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Radical changes to European patent litigation imminent as EU approves new unitary patent system

 

19 December 2012

Signalling the most radical change in European patent practice in over 40 years, on 11 December 2012 the European Parliament voted in favour of legislation that will create a new unitary patent right and unified patent court system across Europe.  The new system is expected to be up and running by mid-to-late 2014.  Subject to opt-outs during a transitional period, even existing European patents will automatically be subject to the jurisdiction of the new court. 

By creating a unified system of grant and enforcement, the legislation will fundamentally change the way patents are granted and enforced in Europe.  Presently, patents are granted centrally by the European Patent Office but result in a bundle of national patents which have to be enforced separately in each European Union Member State.  However, this country-by-country enforcement can result in increased litigation costs, delayed proceedings and conflicting decisions.  Under the new system, a unitary patent will be immediately effective and enforceable in the new Unified Patent Court, with decisions on validity and infringement being directly binding throughout the 25 Member States (Italy and Spain are not participating – see below).  The court will also deal with Supplementary Protection Certificates and the hope is that this will result in a more efficient, predictable and streamlined patent system. 

The new court will comprise of a Court of First Instance and an Appeals Court, with the Court of First Instance being organised into local and regional divisions, as well as a Central Division.  The Central Division will mainly be located in Paris, with London hosting a branch dealing with pharmaceutical, human necessities and life science patents and Munich hosting a branch dealing with mechanical engineering, lighting, heating, blasting and weapons patents.  Paris will handle cases relating to physics, electricity, transportation, textiles and paper, fixed constructions and performing operations.  The Appeals Court will be based in Luxembourg.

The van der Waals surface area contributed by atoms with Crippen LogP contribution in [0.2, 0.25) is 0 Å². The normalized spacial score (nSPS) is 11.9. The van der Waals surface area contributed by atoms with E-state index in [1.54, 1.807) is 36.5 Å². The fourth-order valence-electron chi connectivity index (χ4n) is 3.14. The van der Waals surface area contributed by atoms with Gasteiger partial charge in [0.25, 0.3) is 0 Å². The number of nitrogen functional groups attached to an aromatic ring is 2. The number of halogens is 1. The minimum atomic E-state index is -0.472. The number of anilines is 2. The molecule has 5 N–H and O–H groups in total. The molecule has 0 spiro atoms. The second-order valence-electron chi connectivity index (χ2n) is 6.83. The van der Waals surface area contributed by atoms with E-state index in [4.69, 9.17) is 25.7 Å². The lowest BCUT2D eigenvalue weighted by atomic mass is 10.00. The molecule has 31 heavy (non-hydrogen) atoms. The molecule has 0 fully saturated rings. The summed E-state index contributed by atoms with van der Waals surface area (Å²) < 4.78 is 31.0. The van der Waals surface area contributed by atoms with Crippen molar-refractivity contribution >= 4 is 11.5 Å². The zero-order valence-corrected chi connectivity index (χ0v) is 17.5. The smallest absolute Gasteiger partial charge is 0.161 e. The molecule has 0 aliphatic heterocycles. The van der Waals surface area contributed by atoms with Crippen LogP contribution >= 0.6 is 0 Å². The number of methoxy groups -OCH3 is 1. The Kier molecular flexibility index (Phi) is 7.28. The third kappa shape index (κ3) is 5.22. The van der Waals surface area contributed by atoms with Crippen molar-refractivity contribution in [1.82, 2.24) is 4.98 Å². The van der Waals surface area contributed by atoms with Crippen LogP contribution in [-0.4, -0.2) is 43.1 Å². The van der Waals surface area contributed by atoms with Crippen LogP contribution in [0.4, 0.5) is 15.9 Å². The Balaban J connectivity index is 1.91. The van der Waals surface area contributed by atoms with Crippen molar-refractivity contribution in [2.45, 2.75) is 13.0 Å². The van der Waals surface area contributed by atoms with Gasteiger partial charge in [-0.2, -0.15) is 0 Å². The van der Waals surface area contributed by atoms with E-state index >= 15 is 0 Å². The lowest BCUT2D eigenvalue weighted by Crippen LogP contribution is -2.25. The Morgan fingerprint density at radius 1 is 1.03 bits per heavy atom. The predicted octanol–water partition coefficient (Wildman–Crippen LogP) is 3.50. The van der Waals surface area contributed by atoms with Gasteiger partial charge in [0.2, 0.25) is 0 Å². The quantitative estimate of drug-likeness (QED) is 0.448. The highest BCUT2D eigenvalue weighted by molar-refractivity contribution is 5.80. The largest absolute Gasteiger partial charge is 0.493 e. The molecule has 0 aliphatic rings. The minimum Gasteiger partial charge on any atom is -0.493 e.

The new system is not without its critics, however.  Members of industry, practitioners and even some judges have expressed concerns that it could potentially increase litigation costs and legal uncertainty, whilst incentivising litigation by non-practising entities.  Italy and Spain have also challenged the legality of the legislative procedure used to introduce the framework and have opted out of the system (a decision on this legal challenge is expected from the Court of Justice of the European Union early in 2013, although the Advocate General has already recommended that the challenge should be rejected). 

While there may still be substantial lobbying from professional and industry organisations to prevent the three key Member States – France, the UK and Germany – from ratifying the agreement, many practitioners will focus on influencing the Rules of Procedure for the new Court.  With over 500 rules incorporating aspects of civil procedure from several countries, these rules will be a critical element in the effective operation of the new framework.  The final draft of the Rules of Procedure is expected to be released early 2013 for a one-month public consultation period.

With our first-class patent litigation team having specialists in all three seats of the Central Division, as well as in Luxembourg, Allen & Overy is one of very few leading international law firms equipped to advise applicants and litigants on navigating the new system.  We are currently analysing the substantive issues and their impact on our clients and will upload more information shortly.  For more information in the meantime please contact: Geert Glas (Brussels), Nicola Dagg (London), Laetitia Benard (Paris), Jens Matthes (Duesseldorf), Katia Manhaeve (Luxembourg).

 

 

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